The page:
If you're not having a barbecue this weekend, try the Thai food at Edinburgh's Soi 38, says Gaby Soutar

 

The collage of printed menus spelt TAKEAWAY.

 

It was hard to see inside, because there were so many of them taped to the window.

 

I’m finding it tricky to rate restaurants’ ambience, when I can’t physically visit them.

 

Thus, before ordering from this Thai restaurant, I cycled up to Clerk Street, past the Meadows, where I came over all wabi-sabi, since cherry blossom season is over.

 

Above number 38, there’s colourful signage to match the street food vibe and inside the tiny space, chairs and stools were neatly stacked, with a few shadows cast by a staff member out back. From outside, this looks like a casual place. Can’t say I’ve noticed it before, though it’s over a year old.

 

Ambience, though, with no souls there, is tricky. Let’s go for a reasonably positive seven.

 

We ordered their food, which is available from 1:30pm to 9:30pm, through Deliveroo.

 

Most of our saucier dishes came in plastic bags, like goldfish that we’d won at the fair, as well as cardboard boxes.

 

The gaeng kho subparod (£7.20) had an excellent jus, simmering with red curry paste heat, which crept up on you in a sneak attack, and was softened by a glug of balmy coconut milk. There were bits of chicken in there, pineapple chunks and peppers. We thought we might also see beef, prawn and tofu, as they’d been listed on the menu, but I think maybe they’d just forgotten to put an “or” in there.

 

Our pad kra pow (£8.90) had another good sauce, though a garlicky caramelised one. Unfortunately, its main ingredient of “crispy pork belly” hadn’t worked out too cracklingly. Perhaps it had lost its crunch on the journey. Still, we masticated our way through the fibrous cubes, which came with slices of pepper, onion and carrot discs, cut in a frilly-edged shape like beer bottle tops.

 

We also had a little box full of the excellent kee krong moo tod (£4.60) – soft and nibbly deep fried pork spare ribs, which were varnished with a honey barbecue sauce and topped with crumbled peanuts.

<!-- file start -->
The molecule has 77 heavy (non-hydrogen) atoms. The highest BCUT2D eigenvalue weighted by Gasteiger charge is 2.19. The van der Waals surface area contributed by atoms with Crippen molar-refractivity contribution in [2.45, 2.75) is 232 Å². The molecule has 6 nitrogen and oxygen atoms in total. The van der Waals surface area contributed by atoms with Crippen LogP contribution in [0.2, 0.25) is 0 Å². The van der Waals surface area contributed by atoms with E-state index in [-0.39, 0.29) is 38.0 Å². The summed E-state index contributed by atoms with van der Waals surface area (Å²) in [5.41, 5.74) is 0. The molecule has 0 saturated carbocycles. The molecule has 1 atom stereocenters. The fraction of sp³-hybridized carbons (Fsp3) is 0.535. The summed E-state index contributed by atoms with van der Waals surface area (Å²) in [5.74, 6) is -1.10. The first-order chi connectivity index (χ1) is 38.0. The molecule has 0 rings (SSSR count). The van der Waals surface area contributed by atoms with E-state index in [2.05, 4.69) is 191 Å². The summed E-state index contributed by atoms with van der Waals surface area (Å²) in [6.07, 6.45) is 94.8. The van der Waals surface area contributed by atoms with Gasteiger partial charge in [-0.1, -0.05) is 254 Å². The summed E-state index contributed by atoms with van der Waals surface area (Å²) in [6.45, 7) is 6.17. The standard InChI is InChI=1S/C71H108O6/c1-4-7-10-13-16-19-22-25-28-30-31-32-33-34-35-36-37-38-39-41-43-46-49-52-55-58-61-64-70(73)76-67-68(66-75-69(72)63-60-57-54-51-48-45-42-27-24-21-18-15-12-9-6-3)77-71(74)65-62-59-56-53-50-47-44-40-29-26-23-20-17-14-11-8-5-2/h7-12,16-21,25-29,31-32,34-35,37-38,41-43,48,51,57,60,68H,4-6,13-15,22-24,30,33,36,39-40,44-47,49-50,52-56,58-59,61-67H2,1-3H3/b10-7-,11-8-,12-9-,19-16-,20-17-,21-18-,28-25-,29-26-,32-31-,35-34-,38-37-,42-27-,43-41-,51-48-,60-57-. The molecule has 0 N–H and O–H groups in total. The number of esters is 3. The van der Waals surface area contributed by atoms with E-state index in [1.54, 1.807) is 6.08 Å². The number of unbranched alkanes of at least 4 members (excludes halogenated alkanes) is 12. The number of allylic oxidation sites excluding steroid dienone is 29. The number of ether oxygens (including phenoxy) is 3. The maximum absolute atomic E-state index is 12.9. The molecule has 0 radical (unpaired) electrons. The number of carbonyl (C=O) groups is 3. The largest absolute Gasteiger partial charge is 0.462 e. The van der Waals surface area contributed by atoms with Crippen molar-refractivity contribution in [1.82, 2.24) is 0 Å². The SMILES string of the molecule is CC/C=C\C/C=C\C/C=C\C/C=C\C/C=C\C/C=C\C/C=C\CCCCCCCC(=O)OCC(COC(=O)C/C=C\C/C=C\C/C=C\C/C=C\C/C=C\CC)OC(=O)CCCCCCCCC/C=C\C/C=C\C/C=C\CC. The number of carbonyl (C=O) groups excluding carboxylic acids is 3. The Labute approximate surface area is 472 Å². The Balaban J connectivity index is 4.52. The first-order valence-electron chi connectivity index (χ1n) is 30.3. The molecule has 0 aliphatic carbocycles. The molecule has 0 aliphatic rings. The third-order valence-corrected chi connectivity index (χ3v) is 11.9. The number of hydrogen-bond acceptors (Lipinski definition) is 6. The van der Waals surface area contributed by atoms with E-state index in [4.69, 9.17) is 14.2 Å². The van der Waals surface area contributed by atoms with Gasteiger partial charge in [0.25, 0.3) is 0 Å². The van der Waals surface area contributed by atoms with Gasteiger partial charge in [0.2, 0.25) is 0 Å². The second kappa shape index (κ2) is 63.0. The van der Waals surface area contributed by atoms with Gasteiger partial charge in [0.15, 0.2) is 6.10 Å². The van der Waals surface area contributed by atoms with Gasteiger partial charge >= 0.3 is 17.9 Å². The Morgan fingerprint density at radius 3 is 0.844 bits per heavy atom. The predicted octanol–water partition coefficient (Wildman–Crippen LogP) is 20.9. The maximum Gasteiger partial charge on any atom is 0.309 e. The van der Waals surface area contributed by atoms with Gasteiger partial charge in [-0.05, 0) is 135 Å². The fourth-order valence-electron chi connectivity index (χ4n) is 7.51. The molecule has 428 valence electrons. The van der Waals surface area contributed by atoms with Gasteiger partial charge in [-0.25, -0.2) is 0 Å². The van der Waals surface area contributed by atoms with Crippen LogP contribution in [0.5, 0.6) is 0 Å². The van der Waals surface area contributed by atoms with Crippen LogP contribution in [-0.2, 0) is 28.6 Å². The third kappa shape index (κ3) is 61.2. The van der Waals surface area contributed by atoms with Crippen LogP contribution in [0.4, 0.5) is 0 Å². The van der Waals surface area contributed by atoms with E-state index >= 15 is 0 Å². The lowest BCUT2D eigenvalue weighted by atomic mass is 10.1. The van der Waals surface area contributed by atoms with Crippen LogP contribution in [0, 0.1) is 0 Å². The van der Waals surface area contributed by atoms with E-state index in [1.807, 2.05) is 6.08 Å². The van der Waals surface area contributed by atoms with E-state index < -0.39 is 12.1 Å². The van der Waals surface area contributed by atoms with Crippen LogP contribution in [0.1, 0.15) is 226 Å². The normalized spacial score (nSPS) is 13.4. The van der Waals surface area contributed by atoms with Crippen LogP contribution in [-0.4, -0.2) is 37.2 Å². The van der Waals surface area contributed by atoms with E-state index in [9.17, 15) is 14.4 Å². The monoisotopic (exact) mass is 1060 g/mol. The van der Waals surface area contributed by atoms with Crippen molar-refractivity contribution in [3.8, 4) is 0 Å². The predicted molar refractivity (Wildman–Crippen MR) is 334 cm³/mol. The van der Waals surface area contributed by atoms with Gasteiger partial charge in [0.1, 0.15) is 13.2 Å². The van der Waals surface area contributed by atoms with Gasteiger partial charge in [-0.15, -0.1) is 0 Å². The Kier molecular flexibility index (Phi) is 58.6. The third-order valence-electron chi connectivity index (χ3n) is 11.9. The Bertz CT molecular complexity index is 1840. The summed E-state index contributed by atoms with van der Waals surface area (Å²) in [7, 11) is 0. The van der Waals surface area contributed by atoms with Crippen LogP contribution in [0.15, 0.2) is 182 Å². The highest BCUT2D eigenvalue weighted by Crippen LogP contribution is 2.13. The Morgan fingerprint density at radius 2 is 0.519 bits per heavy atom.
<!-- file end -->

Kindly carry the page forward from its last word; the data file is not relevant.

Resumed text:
As far as sides go, the sticky rice (£2) was a little too solid for me. It had gone into rigor mortis territory. The soft coconut rice (£2) was better. I’d like to visit this place in person sometime, to see what the food is like sans transit.

 

No puddings, so we had something I prepared earlier. When I say me, I mean Mimi’s.

 

They’ve been selling up a storm on social media, with cake boxes that sell out faster than you can say, “My dentist is shut so soon I will resemble Old Man Steptoe”.

 

I’d regretfully lost out on a few others, including a Netflix Tiger King themed set, but I’d eventually bagged the Mimi’s Favourites Box, £20 (add on £6 DPD delivery for most of the UK, though it’s double that if you live in the Highlands).

 

The gateaux stork arrived at our door with a baby blue box, which contained six brick-sized traybakes.
We halved each, and used them to maintain our new cake-a-day habit.

 

The only one I didn’t get to try was the Malteser slice, which was scoffed by the bad yin to my yang while I was out.

 

I thought about turning him upside down, and shaking him until it fell out, but we’d vacuumed the carpet relatively recently.

 

He said it was a goodie, but his favourites of the half dozen were the Oreo slice and the densely packed Jammie Dodger one, with white chocolate, bits of the biscuit on top and loads of that particularly gluey strawberry jam, which tastes of childhood.

 

I enjoyed the Scottish rocky road, hewn from Tunnock’s Wafers and Snowballs, and topped with shortbread dust, and the caramel fudge number.

 

Our classic Mars Bar krispie, with three inches of snap, crackle and pop, saw us into the weekend.
Anyway, petit fours aren’t going to help us survive these long days, but the burly wares from Mimi’s might.

 

I won’t bother casing them out for ambience, since you get indigestion if you exercise on a full stomach.

 

 

38 Clerk Street, Edinburgh, (0131-285 1680)

Soi 38, Edinburgh, takeaway review
Food70%
Ambience70%
70%Overall Score
Reader Rating: (0 Votes)
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About The Author

Gaby Soutar

Gaby Soutar is a lifestyle editor at The Scotsman. She has been reviewing restaurants for The Scotsman Magazine since 2007 and edits the weekly food pages.

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